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It's no surprise that social media sites continue to thrive. However, as Andrew Seel explained at Econsultancy's breakfast briefing this week, successfully building an online community entails more than just having a presence on such sites. Rather, it's about encouraging active engagement and collaboration with the brand to provide mutual value for the company and the customer alike.

Here, we explore some of the key points from Andrew's presentation ...

Set clear goals 

As more companies look for the business raison d'etre behind such sites, it is crucial not to lose sight of objectives throughout the process of building an online community. In the initial stages, companies must set clear goals with the audience and understand the motivations for setting up their community.

Objectives vary greatly depending on industry sector and the nature of the brand or business. Photobox was cited as an example of a site that uses its online community to improve and "co-create" their service with their users. Nurturing the online community is very much a part of Photobox's long-term development roadmap.

Know your audience

Understanding your ideal community member and their motivations will encourage users to visit your site. It is especially important to consider how users will find you. Only using closed password entry, for example, prevents Google from spidering the site, so providing some unrestricted content makes finding your site that much easier for your users.

Once your users have found your site, the next step is to encourage activity. The value of social media lies in the ability to form individual, personal relationships with customers, so getting to know users personally will make them more likely to actively engage with you and contribute.

Don't forget the one percenters

The "one-percenters" are those die-hard fans of your brand who create content on your behalf. It is important to understand that the motivations of these brand ambassadors lie in enhanced status and recognition within the community.

On the other hand, don't ignore the contributors: those users who may not create the original content but add to content provided by the elusive one percent. At today's briefing, Wikipedia was mentioned as a successful example of this, as the 'stub' functionality encourages other editors to add or contribute to existing articles.

Mobilising opinion, creating debate and giving your users something to talk about will allow your site to scale in the long-term. As well as providing useful and entertaining content, adding ratings and reviews, for example, ensures that your users will continue to gain value from the community site.

Show me the money

There are a number of business models that can be used to monetise your community site, with advertising being the most obvious method. TripAdvisor, for example, uses a revenue-sharing model with various hotel and booking sites. Alternative methods of reaping return on investment are subscription or membership-based models, such as that employed by Econsultancy.

If you can't measure it, you can't manage it

Measurement of social media is an ongoing dilemma for the industry, as marketers struggle to implement recognised standards to structure these emerging channels.

However, although industry-wide best practices continue to evolve, metrics and measurement should be set initially at the individual campaign level, and as Econsultancy's very own Michelle Goodall argues, effective measurement entails understanding the role of social media as a component of the overall marketing mix.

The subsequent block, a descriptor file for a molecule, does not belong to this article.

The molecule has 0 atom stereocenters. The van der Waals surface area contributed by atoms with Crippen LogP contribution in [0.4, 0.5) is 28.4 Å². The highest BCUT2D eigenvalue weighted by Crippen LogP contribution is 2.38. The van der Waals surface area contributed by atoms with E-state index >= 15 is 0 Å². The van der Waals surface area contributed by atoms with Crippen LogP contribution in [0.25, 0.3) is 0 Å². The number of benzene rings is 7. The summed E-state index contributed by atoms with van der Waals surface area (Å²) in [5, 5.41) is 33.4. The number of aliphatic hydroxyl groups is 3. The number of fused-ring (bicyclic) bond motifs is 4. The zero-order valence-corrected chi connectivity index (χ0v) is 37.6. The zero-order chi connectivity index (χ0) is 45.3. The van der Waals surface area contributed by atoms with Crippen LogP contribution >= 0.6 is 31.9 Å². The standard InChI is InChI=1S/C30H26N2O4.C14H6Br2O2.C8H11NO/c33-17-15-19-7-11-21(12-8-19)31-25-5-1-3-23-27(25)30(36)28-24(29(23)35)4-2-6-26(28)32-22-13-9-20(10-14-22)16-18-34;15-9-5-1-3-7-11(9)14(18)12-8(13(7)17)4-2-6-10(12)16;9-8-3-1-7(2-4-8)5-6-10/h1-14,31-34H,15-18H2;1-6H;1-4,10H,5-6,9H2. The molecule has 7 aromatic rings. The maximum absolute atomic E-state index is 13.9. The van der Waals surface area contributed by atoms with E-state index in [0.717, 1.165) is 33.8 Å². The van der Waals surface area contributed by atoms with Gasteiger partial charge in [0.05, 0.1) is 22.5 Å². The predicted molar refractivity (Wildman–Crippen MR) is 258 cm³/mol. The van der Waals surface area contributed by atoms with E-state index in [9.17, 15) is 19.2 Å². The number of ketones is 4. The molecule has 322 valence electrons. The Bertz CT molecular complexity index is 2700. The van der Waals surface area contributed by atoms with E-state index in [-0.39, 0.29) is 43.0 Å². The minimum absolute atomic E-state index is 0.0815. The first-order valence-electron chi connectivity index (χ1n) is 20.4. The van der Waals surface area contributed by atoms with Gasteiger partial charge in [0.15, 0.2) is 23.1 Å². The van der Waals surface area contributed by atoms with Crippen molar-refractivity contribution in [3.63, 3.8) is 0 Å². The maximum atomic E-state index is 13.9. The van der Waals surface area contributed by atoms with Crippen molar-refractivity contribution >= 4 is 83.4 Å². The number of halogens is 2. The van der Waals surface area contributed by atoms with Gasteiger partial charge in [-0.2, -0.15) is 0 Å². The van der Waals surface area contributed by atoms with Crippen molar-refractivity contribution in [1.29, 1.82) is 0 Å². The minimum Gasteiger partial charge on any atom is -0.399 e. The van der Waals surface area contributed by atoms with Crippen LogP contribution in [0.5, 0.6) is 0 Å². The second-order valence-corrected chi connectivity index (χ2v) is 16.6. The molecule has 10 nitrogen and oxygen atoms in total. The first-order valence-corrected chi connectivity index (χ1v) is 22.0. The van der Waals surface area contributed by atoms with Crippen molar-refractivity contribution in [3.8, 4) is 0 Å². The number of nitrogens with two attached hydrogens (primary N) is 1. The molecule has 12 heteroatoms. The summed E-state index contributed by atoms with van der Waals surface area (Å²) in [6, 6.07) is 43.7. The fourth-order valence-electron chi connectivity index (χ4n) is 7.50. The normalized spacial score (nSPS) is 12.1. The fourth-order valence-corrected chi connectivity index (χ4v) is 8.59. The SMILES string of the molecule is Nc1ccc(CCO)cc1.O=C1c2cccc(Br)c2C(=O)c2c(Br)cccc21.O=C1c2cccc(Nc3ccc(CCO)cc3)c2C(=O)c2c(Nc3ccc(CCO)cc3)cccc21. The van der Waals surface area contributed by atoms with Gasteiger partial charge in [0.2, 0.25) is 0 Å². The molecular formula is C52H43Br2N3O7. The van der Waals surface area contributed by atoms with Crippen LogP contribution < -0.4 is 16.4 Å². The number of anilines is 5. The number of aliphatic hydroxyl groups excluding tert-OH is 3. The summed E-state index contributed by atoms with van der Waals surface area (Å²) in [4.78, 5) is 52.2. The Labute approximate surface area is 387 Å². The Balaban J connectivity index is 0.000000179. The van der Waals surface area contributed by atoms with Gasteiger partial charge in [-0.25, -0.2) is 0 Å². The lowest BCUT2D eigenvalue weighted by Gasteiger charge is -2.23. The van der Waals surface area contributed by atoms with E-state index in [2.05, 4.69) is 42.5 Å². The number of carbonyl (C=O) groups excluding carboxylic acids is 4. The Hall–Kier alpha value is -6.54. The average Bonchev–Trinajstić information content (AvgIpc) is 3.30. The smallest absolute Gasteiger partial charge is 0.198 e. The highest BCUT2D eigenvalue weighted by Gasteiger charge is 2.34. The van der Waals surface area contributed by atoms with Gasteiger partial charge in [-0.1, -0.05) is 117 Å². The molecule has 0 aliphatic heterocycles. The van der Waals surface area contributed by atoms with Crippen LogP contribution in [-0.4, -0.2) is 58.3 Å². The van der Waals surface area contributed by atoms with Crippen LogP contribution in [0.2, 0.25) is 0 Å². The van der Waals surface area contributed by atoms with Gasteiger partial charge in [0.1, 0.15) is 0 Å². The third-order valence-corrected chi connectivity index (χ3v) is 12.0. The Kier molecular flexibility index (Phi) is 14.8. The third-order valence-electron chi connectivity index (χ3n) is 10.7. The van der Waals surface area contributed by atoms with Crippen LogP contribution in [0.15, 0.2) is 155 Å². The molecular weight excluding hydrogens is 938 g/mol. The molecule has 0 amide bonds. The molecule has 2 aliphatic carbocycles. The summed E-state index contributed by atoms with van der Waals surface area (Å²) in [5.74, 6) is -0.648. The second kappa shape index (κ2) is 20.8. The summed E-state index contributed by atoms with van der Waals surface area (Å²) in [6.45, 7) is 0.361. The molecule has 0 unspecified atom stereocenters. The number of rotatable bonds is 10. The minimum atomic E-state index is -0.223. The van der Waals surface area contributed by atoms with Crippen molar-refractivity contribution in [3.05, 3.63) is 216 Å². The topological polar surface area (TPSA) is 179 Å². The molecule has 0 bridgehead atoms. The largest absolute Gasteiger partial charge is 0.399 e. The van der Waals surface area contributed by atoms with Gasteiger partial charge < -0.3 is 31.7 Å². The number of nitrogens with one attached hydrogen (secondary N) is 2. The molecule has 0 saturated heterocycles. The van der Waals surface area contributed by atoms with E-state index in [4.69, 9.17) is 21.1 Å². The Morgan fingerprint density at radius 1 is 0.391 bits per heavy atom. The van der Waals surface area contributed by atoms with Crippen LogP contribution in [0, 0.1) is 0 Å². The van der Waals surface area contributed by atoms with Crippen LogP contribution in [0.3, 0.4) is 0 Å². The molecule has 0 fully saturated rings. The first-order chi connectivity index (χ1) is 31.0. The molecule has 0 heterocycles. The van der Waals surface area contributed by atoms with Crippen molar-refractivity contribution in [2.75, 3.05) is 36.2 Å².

It is important to remember that engagement metrics from other channels such as TV and radio have traditionally been difficult to measure, and so before creating a whole new set of "social media metrics," marketers must understand and appreciate what they can learn from other channels.

There are various free and paid-for tools for social media measurement, and Econsultancy's Online Reputation and Buzz Monitoring Buyer's Guide can help with choosing a suitable supplier.

Ultimately, creating a successful online community demands an understanding of the art of creating conversations. It's clear that there's no silver bullet, but it's important to remember that if brands are engaging with their customers anyway, then those crucial marketing opportunities will naturally present themselves as the community flourishes and grows.

Andrew Seel is Director of Qube Media and co-founder of ThePet.net

Look out for Econsultancy's next briefing about Email Marketing on the 13th of May.

Aliya Zaidi

Published 9 April, 2009 by Aliya Zaidi

Aliya Zaidi is Research Manager at Econsultancy. Follow her on Twitter or connect via LinkedIn or Google+.

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Comments (2)

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Charlie Osmond

That's a pretty good list and I especially like the point about not forgetting the one-percenters.

However I think that it's a shame that you spread the role of the Community Manager across a few of his points without making it explicit that good community management (planning and implementation) is probably the single most important factor most people building comunities fail to appreciate.

If you fancy meeting some real-life community managers in london, please come to our free meet-up on 15th April at 6.30pm in Holborn.

And, forgive the plug, but here's what we at FreshNetworks feel is essential for good Community Management

Charlie
FreshNetworks

over 7 years ago

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Justin Brooke

This is an interesting read on social networks and social marketing. Social marketing's influence has grown through the years.

over 7 years ago

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